Writing Best Practices
This Style Guide provides writers with general principles and specific guidance for developing content for Military Community and Family Policy websites and applications, eLearning modules, print products such as guides or brochures, and conference materials. These guidelines follow those established by The Associated Press Stylebook and Webster’s New World College Dictionary. They also support the consistent use of Military OneSource’s brand voice in all communications.
You’ll find general guidance in this portion of the guide, including instruction on capitalization, spelling, preferred usage and so on, along with many examples. Under Terms A-Z, you’ll find more specific instruction alphabetically. When preparing to write any document, remember that our readers lead busy lives and many other resources and outlets compete for their time. Consider the following writing tips:
Write for your reader. Every piece – whether a news story, blog post or brochure – needs to tell the reader:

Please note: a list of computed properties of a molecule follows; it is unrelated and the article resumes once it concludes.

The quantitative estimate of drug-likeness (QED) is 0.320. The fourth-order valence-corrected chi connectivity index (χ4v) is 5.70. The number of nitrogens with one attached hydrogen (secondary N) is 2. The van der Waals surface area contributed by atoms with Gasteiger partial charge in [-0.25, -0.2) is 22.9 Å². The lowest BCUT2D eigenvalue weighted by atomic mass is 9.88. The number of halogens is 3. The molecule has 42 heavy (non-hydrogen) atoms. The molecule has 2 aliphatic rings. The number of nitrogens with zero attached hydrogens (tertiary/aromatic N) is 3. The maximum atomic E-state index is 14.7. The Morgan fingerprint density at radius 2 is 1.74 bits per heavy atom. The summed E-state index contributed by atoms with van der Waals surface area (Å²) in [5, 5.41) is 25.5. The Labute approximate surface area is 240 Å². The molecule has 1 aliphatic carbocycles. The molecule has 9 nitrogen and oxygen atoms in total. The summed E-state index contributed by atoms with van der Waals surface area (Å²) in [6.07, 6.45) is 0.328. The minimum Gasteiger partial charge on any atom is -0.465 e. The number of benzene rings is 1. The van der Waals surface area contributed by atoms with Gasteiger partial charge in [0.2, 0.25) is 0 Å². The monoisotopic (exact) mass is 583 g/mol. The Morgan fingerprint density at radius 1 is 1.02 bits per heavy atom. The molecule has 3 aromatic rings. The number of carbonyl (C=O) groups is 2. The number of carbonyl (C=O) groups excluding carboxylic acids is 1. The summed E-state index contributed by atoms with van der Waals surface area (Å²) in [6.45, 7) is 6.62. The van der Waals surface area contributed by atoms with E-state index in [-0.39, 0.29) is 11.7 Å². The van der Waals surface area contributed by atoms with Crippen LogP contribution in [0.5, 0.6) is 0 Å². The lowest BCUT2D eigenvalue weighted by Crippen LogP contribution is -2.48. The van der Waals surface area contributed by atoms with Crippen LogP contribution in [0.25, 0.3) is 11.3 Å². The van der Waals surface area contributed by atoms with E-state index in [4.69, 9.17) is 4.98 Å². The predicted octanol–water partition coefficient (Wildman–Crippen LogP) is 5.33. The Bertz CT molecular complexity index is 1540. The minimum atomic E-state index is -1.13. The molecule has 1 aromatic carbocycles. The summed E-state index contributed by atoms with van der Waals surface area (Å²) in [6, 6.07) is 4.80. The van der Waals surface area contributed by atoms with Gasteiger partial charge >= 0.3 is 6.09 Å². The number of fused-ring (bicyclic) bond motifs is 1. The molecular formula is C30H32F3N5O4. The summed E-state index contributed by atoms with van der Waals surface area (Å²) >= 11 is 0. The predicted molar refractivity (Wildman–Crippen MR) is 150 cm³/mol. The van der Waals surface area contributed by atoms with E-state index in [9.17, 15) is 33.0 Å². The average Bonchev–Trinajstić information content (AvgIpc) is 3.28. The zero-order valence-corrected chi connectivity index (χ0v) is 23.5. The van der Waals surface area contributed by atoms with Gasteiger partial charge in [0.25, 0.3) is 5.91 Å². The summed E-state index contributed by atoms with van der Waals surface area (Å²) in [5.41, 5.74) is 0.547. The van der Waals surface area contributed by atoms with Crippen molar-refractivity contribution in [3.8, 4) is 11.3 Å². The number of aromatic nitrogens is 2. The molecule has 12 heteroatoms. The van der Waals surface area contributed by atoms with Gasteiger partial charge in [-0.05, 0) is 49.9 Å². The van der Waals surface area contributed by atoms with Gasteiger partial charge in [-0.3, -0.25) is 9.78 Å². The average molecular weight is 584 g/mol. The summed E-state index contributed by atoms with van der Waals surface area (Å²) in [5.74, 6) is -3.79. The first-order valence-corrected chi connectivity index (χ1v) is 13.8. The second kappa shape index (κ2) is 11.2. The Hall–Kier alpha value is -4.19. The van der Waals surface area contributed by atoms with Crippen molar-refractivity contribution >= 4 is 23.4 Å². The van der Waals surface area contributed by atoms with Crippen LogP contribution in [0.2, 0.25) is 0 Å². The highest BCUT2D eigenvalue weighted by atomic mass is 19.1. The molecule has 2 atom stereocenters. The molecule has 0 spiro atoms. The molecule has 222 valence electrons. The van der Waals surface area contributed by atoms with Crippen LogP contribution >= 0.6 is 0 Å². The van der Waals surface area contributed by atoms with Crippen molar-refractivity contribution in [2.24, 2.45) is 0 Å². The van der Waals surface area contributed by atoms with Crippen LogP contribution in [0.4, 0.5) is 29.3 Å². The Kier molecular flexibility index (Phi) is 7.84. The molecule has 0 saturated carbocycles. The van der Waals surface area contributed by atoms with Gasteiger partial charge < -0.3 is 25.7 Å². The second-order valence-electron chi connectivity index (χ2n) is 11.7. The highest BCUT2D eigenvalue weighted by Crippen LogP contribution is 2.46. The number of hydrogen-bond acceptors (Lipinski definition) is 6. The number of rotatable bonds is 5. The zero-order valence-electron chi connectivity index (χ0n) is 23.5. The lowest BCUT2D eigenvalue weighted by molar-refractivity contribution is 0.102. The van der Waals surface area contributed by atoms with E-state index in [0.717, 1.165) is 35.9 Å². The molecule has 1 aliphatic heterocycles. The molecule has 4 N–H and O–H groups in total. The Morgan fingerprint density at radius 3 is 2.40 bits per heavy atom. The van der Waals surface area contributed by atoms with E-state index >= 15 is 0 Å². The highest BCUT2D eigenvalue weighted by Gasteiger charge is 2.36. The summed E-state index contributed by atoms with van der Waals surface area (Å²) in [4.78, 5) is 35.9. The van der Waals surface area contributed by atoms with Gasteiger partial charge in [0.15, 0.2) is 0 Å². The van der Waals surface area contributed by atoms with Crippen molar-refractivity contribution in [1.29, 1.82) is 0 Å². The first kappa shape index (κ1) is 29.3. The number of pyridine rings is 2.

- What’s in it for them
- What you want them to do
- Why they should read it in the first place
- Why they should read it NOW
- Why they should read your piece instead of someone else’s
Use some basic techniques. Your readers are busy people seeking information. Use their time wisely.
- Open with your main point.
- Stick to one BIG idea.
- Focus on what your reader needs.
- Be descriptive, but use short words and short sentences.
- Spell out action.
- Keep your lists parallel.
- Ensure content does not assume a specific season.
Know your reader. It’s the only way they will understand you.
- Who? What is the reader’s educational background, age, gender, attitudes? What are the benefits and risk for the reader?
- When? When will the reader read your message? How much time will they spend on it? When does the reader have to act?
- Where? Where is the reader in the chain of command? Where do they do their work ─ in an office, in the field, at home? Where are they receiving the message, and on what type of device or platform?
- How? How interested is the reader in the arrival of your message? How will the reader feel about it?
- Why? Why are you writing? Why should the reader respond?